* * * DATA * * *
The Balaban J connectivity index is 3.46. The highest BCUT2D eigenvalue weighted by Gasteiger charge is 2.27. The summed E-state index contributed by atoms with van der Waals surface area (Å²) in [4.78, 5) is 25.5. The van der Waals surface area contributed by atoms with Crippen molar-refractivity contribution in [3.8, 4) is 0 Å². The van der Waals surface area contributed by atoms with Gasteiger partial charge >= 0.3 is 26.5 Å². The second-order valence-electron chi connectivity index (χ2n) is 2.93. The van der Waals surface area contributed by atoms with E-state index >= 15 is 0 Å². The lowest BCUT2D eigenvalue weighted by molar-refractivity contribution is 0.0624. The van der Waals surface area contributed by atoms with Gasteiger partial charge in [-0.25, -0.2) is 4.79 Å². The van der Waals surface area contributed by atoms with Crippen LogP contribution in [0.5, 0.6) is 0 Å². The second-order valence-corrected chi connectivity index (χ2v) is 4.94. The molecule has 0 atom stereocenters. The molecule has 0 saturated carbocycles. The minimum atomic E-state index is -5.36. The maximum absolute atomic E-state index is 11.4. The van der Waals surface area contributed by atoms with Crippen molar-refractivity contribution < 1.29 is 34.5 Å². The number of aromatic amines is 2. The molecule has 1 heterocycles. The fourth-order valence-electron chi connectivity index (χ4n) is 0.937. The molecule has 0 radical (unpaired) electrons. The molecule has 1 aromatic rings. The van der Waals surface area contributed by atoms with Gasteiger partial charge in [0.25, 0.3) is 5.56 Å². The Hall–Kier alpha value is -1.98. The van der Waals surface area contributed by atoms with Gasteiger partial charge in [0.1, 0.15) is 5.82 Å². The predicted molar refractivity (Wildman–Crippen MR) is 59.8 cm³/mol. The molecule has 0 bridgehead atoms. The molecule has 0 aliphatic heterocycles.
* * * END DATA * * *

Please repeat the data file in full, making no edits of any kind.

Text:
The Balaban J connectivity index is 3.46. The highest BCUT2D eigenvalue weighted by Gasteiger charge is 2.27. The summed E-state index contributed by atoms with van der Waals surface area (Å²) in [4.78, 5) is 25.5. The van der Waals surface area contributed by atoms with Crippen molar-refractivity contribution in [3.8, 4) is 0 Å². The van der Waals surface area contributed by atoms with Gasteiger partial charge >= 0.3 is 26.5 Å². The second-order valence-electron chi connectivity index (χ2n) is 2.93. The van der Waals surface area contributed by atoms with E-state index >= 15 is 0 Å². The lowest BCUT2D eigenvalue weighted by molar-refractivity contribution is 0.0624. The van der Waals surface area contributed by atoms with Gasteiger partial charge in [-0.25, -0.2) is 4.79 Å². The van der Waals surface area contributed by atoms with Crippen LogP contribution in [0.5, 0.6) is 0 Å². The second-order valence-corrected chi connectivity index (χ2v) is 4.94. The molecule has 0 atom stereocenters. The molecule has 0 saturated carbocycles. The minimum atomic E-state index is -5.36. The maximum absolute atomic E-state index is 11.4. The van der Waals surface area contributed by atoms with Crippen molar-refractivity contribution < 1.29 is 34.5 Å². The number of aromatic amines is 2. The molecule has 1 heterocycles. The fourth-order valence-electron chi connectivity index (χ4n) is 0.937. The molecule has 0 radical (unpaired) electrons. The molecule has 1 aromatic rings. The van der Waals surface area contributed by atoms with Gasteiger partial charge in [0.25, 0.3) is 5.56 Å². The Hall–Kier alpha value is -1.98. The van der Waals surface area contributed by atoms with Gasteiger partial charge in [0.1, 0.15) is 5.82 Å². The predicted molar refractivity (Wildman–Crippen MR) is 59.8 cm³/mol. The molecule has 0 bridgehead atoms. The molecule has 0 aliphatic heterocycles.